PSEG Long Island filed with the New York State Public Service Commission an application for a certificate of environmental compatibility and public need for the proposed 138-kV, underground Western Nassau Transmission Project in Nassau County, N.Y.
As noted in the application, the project would be built primarily within municipal public roadway rights of way (ROWs) for a total distance of about seven miles between the East Garden City substation, located in Uniondale, and the Valley Stream substation, located in Lynbrook – both in the Town of Hempstead.
The project requires alterations at the existing Valley Stream and East Garden City substations to accommodate the facility, the company added in its application. There would be an underground-to-overhead terminal built at each substation to transition the underground cable to an overhead connection, which would be tied to newly installed 138-kV circuit breakers, switches, and 138-kV buswork, the company said.
The facility would traverse the villages of Garden City, Malverne, and Lynbrook, the company said, adding that it has municipal franchise rights that allow it to install permanent electric facilities in roadways along the general alignment of the proposed route of the facility, and, to the extent practical, efforts would be made to build the project wholly within those roadway limits.
Project construction would involve two crossings of the Long Island Rail Road (LIRR): there would be a crossing of the LIRR West Hempstead Branch on Franklin Avenue, between Broadway and Rider Avenue, in the Village of Malverne; and there would be a crossing at the underpass of the Hempstead Branch of the LIRR on Cherry Valley Avenue, between 6th Street and Stewart Avenue, in the Village of Garden City.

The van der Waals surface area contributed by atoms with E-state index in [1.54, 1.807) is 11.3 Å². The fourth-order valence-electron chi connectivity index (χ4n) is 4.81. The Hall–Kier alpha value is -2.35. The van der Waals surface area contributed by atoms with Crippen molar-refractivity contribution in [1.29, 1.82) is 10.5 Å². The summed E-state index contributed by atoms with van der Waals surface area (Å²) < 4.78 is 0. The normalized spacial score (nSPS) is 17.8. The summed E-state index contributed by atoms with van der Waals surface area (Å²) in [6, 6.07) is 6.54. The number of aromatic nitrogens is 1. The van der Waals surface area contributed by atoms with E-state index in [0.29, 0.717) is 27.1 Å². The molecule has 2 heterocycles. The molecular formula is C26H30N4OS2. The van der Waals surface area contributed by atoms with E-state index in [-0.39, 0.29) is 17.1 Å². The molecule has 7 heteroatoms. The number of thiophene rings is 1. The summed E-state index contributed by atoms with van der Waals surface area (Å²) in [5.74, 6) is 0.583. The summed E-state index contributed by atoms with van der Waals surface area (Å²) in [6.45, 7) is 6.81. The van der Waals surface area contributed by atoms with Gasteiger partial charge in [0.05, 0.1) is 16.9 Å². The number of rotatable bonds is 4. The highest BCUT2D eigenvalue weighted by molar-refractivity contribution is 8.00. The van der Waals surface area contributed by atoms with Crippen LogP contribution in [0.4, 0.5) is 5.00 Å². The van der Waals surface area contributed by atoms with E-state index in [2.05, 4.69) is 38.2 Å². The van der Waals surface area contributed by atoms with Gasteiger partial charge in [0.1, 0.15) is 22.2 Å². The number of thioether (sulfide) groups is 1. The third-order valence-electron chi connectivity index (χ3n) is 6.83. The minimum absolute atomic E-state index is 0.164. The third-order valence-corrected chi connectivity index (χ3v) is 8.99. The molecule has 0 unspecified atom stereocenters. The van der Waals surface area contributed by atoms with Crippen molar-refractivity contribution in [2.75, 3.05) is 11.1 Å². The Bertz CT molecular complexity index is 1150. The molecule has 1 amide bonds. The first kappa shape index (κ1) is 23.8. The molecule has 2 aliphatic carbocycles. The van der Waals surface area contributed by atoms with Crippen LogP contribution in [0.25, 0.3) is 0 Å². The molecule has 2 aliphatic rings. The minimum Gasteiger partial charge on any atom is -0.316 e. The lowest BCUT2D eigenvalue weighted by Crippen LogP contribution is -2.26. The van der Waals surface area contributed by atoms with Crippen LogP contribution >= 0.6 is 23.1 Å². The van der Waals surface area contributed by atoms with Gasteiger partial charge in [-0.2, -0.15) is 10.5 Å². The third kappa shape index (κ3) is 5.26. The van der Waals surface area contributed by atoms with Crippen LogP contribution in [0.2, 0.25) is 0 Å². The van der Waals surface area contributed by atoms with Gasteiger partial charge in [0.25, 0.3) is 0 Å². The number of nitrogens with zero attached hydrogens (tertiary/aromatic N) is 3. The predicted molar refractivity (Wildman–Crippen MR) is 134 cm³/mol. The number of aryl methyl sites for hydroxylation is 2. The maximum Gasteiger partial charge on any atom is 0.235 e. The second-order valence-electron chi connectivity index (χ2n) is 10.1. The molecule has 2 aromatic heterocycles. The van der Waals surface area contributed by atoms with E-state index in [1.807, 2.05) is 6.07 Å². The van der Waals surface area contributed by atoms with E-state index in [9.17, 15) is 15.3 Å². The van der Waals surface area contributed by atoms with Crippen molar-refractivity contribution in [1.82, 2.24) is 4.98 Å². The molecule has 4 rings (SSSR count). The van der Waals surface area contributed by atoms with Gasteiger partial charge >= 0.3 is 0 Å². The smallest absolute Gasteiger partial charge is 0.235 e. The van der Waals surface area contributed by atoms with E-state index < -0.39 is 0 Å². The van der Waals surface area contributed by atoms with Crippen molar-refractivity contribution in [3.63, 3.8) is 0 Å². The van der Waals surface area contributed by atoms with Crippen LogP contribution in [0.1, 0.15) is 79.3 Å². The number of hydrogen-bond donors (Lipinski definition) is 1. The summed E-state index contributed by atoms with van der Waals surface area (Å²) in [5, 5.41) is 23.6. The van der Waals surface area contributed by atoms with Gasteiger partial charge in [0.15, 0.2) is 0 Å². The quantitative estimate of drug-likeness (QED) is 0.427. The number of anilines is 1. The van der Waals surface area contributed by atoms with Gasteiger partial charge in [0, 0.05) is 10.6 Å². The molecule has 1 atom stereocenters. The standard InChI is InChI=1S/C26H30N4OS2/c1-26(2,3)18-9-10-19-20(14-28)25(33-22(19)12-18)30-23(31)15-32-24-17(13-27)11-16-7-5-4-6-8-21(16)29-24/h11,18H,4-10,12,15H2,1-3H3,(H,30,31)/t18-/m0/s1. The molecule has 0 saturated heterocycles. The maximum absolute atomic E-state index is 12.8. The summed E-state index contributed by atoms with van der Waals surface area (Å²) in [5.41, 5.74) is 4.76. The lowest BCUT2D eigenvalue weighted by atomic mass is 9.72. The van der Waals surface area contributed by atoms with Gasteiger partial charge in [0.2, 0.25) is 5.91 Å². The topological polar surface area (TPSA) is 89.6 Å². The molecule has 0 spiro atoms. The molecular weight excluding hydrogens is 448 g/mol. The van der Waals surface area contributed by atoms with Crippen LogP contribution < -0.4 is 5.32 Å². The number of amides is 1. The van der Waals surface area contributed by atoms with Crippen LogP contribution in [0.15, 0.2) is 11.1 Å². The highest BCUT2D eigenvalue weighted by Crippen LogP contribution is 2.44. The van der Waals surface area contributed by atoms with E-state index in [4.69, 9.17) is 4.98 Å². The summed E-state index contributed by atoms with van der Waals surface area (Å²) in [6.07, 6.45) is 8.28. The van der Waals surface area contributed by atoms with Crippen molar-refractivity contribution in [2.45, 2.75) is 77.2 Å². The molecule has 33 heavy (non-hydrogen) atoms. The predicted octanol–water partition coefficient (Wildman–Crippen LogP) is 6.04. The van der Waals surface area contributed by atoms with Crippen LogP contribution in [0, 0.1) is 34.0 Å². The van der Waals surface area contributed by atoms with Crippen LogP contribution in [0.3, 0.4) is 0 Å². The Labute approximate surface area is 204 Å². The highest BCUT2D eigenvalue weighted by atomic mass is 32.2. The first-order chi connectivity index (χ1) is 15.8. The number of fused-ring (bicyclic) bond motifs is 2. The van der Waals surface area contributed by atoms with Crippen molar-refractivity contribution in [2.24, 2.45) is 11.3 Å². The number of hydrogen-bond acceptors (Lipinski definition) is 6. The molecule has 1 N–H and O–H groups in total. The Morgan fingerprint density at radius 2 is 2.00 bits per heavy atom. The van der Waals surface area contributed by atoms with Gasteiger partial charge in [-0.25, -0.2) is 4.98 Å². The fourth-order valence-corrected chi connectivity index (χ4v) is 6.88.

The company added that the project would also involve the perpendicular crossing of two state highways, Hempstead Turnpike (Route 24) and the Southern State Parkway. Also, the project crosses one aquatic resource, known as Pines Stream, which flows under Hempstead Avenue within a concrete-lined culvert with a riprap stream bed.
The project would reinforce LIPA’s electric transmission system in the southwest Nassau area and ensure continued reliable service to LIPA’s customers on Long Island, the company added. In addition, the project would address a NERC transmission planning reliability standard by upgrading the transmission infrastructure to maintain reliability, the company said. Furthermore, the project would provide additional operational flexibility, the company said.
The company noted that environmental studies and environmental impact assessments that were prepared for the project concluded that the project would result in limited and temporary adverse environmental effects, which would occur primarily during the construction phase.
The company noted that since the project would be located primarily underground within public road ROW and within existing substations, the company has avoided or minimized the potential for the project to result in adverse impacts in these areas: land uses, visual resources, cultural resources, wetlands and aquatic resources, topography and soils, as well as noise.
Nearby residences may experience short-term disturbance and traffic inconvenience associated with project construction activities. The company added that to minimize potential construction effects, it would provide timely information to adjacent property owners and tenants regarding the planned construction activities and schedules, and would coordinate with the New York State Department of Transportation, county officials, and local police departments to develop and implement traffic control measures.
According to the company’s website, the new line must be installed by 2020 for PSEG Long Island to continue to maintain a safe, robust, and reliable system, and remain in compliance with mandatory federal regulations.